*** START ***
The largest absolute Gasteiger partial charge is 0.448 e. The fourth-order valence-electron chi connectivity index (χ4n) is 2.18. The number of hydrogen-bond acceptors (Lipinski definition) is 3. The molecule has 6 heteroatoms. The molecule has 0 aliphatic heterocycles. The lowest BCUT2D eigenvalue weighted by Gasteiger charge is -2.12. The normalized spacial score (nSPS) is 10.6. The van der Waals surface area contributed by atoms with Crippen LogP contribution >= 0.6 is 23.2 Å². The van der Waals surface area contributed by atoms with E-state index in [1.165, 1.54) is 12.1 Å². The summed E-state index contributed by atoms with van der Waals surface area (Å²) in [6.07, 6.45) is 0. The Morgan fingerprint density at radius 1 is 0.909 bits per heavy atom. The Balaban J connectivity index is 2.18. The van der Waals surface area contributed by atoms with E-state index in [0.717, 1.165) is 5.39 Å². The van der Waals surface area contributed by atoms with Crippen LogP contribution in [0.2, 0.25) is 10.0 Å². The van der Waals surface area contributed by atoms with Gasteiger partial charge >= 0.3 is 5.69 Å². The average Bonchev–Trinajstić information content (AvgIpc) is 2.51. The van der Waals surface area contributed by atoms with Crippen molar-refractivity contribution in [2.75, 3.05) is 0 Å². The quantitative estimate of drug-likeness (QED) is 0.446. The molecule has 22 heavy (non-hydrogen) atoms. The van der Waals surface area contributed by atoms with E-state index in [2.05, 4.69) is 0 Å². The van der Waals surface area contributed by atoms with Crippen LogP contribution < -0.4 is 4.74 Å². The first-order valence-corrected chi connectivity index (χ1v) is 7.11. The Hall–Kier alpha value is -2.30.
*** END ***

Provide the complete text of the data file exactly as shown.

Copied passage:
The largest absolute Gasteiger partial charge is 0.448 e. The fourth-order valence-electron chi connectivity index (χ4n) is 2.18. The number of hydrogen-bond acceptors (Lipinski definition) is 3. The molecule has 6 heteroatoms. The molecule has 0 aliphatic heterocycles. The lowest BCUT2D eigenvalue weighted by Gasteiger charge is -2.12. The normalized spacial score (nSPS) is 10.6. The van der Waals surface area contributed by atoms with Crippen LogP contribution >= 0.6 is 23.2 Å². The van der Waals surface area contributed by atoms with E-state index in [1.165, 1.54) is 12.1 Å². The summed E-state index contributed by atoms with van der Waals surface area (Å²) in [6.07, 6.45) is 0. The Morgan fingerprint density at radius 1 is 0.909 bits per heavy atom. The Balaban J connectivity index is 2.18. The van der Waals surface area contributed by atoms with E-state index in [0.717, 1.165) is 5.39 Å². The van der Waals surface area contributed by atoms with Crippen LogP contribution in [0.2, 0.25) is 10.0 Å². The van der Waals surface area contributed by atoms with Gasteiger partial charge >= 0.3 is 5.69 Å². The average Bonchev–Trinajstić information content (AvgIpc) is 2.51. The van der Waals surface area contributed by atoms with Crippen molar-refractivity contribution in [2.75, 3.05) is 0 Å². The quantitative estimate of drug-likeness (QED) is 0.446. The molecule has 22 heavy (non-hydrogen) atoms. The van der Waals surface area contributed by atoms with E-state index in [2.05, 4.69) is 0 Å². The van der Waals surface area contributed by atoms with Crippen LogP contribution < -0.4 is 4.74 Å². The first-order valence-corrected chi connectivity index (χ1v) is 7.11. The Hall–Kier alpha value is -2.30.